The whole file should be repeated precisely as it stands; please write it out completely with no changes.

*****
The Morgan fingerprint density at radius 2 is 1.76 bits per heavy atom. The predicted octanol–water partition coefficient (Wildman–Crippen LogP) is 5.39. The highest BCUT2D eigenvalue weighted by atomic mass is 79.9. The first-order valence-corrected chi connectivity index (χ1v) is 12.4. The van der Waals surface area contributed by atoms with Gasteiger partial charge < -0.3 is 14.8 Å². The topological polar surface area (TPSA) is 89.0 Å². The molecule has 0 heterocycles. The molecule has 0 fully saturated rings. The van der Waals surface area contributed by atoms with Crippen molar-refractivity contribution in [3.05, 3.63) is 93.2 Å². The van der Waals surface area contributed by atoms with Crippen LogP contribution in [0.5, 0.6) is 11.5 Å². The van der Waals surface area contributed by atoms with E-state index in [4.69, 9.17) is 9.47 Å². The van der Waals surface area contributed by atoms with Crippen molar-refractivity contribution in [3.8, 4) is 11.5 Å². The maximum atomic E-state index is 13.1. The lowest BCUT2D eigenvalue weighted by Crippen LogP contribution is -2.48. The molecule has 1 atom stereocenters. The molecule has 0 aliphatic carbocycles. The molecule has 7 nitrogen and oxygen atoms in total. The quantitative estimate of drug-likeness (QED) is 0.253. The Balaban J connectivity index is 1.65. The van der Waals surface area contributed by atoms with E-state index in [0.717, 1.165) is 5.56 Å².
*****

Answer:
The Morgan fingerprint density at radius 2 is 1.76 bits per heavy atom. The predicted octanol–water partition coefficient (Wildman–Crippen LogP) is 5.39. The highest BCUT2D eigenvalue weighted by atomic mass is 79.9. The first-order valence-corrected chi connectivity index (χ1v) is 12.4. The van der Waals surface area contributed by atoms with Gasteiger partial charge < -0.3 is 14.8 Å². The topological polar surface area (TPSA) is 89.0 Å². The molecule has 0 heterocycles. The molecule has 0 fully saturated rings. The van der Waals surface area contributed by atoms with Crippen molar-refractivity contribution in [3.05, 3.63) is 93.2 Å². The van der Waals surface area contributed by atoms with Crippen LogP contribution in [0.5, 0.6) is 11.5 Å². The van der Waals surface area contributed by atoms with E-state index in [4.69, 9.17) is 9.47 Å². The van der Waals surface area contributed by atoms with Crippen molar-refractivity contribution in [3.8, 4) is 11.5 Å². The maximum atomic E-state index is 13.1. The lowest BCUT2D eigenvalue weighted by Crippen LogP contribution is -2.48. The molecule has 1 atom stereocenters. The molecule has 0 aliphatic carbocycles. The molecule has 7 nitrogen and oxygen atoms in total. The quantitative estimate of drug-likeness (QED) is 0.253. The Balaban J connectivity index is 1.65. The van der Waals surface area contributed by atoms with E-state index in [0.717, 1.165) is 5.56 Å².